Ever since prehistoric times people have linked all rituals - be they traditional celebrations or religious events - with food. Dozens of agricultural feasts and all religious rites, such as baptisms and funerals, are accompanied by the offering of victuals. Almost every ancient sanctuary also sports a nearby dining area, a practice that was continued by the Christian religion. 

The slicing of the vasilopita could not but be the continuation of a primeval custom, that of offering bread after large agricultural celebrations, like the ancient Thesmophoria, in honor of Demeter, goddess of the harvest. In the ancient Greek Kronia festival, in honor of the god Cronus as well as in its Roman version - the Saturnalia, in honor of the god Saturn - the women of the house made sweet pies in which they placed coins. Whoever happened to get the slice with the coin was deemed “the lucky one” of the year.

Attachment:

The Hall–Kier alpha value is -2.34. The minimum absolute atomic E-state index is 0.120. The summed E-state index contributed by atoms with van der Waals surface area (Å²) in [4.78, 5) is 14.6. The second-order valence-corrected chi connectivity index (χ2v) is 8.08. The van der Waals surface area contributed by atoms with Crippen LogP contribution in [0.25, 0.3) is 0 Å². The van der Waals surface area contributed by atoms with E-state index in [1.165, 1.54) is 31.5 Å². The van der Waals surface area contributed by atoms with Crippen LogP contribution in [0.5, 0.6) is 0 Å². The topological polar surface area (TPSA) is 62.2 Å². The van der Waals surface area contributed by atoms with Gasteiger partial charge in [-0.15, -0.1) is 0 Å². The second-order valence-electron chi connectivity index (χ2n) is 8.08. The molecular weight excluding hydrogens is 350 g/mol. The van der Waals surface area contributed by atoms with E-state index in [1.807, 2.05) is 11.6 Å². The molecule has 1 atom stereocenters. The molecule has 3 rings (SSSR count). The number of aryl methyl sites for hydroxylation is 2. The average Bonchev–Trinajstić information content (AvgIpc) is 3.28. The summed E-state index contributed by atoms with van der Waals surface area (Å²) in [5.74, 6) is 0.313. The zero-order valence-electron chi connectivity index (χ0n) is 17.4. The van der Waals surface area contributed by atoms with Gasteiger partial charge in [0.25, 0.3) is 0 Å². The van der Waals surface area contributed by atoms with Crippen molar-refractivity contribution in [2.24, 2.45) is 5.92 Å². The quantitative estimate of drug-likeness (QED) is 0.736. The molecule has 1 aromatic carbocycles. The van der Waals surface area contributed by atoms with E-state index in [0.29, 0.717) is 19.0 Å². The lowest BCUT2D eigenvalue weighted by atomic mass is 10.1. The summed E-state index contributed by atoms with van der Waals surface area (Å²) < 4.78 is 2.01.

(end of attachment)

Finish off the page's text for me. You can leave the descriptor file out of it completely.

This custom of the vasilopita with the coin is attributed to Saint Basil of Caesarea, who, wishing to protect his province in Cappadocia from being raided by foreign invaders, he asked all Christians to offer the most precious thing they had to the attackers to avoid being looted. The enemy, however, did not appear and the valuables were placed in small buns, one in each. And so, the small valuables or coins were redistributed randomly, to children and adults alike. These buns (pita in Greek) were named after Saint Basil (Vasileios) and hence called vasilopita. Nowadays, all cake/breads served on New Year’s Day have a coin or trinket called a flouri baked into them and lucky is the one who bites into it!